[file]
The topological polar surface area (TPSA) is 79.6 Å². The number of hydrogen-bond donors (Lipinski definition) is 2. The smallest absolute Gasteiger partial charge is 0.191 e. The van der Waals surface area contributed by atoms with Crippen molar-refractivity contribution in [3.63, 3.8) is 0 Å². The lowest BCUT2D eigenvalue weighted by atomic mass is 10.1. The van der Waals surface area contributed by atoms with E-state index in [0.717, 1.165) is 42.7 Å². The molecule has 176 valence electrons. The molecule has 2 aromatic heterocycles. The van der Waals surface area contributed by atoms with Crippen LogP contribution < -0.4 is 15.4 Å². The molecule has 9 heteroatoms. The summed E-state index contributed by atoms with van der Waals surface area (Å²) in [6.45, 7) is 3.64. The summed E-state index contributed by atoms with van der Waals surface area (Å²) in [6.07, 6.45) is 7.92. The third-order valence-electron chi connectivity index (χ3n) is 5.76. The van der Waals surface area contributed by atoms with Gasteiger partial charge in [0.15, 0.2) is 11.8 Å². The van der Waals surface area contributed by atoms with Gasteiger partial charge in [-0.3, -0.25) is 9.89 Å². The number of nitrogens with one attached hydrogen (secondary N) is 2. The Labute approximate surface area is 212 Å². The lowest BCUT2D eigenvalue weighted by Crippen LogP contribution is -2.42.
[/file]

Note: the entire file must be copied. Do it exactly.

The topological polar surface area (TPSA) is 79.6 Å². The number of hydrogen-bond donors (Lipinski definition) is 2. The smallest absolute Gasteiger partial charge is 0.191 e. The van der Waals surface area contributed by atoms with Crippen molar-refractivity contribution in [3.63, 3.8) is 0 Å². The lowest BCUT2D eigenvalue weighted by atomic mass is 10.1. The van der Waals surface area contributed by atoms with E-state index in [0.717, 1.165) is 42.7 Å². The molecule has 176 valence electrons. The molecule has 2 aromatic heterocycles. The van der Waals surface area contributed by atoms with Crippen LogP contribution < -0.4 is 15.4 Å². The molecule has 9 heteroatoms. The summed E-state index contributed by atoms with van der Waals surface area (Å²) in [6.45, 7) is 3.64. The summed E-state index contributed by atoms with van der Waals surface area (Å²) in [6.07, 6.45) is 7.92. The third-order valence-electron chi connectivity index (χ3n) is 5.76. The van der Waals surface area contributed by atoms with Gasteiger partial charge in [0.15, 0.2) is 11.8 Å². The van der Waals surface area contributed by atoms with Gasteiger partial charge in [-0.3, -0.25) is 9.89 Å². The number of nitrogens with one attached hydrogen (secondary N) is 2. The Labute approximate surface area is 212 Å². The lowest BCUT2D eigenvalue weighted by Crippen LogP contribution is -2.42.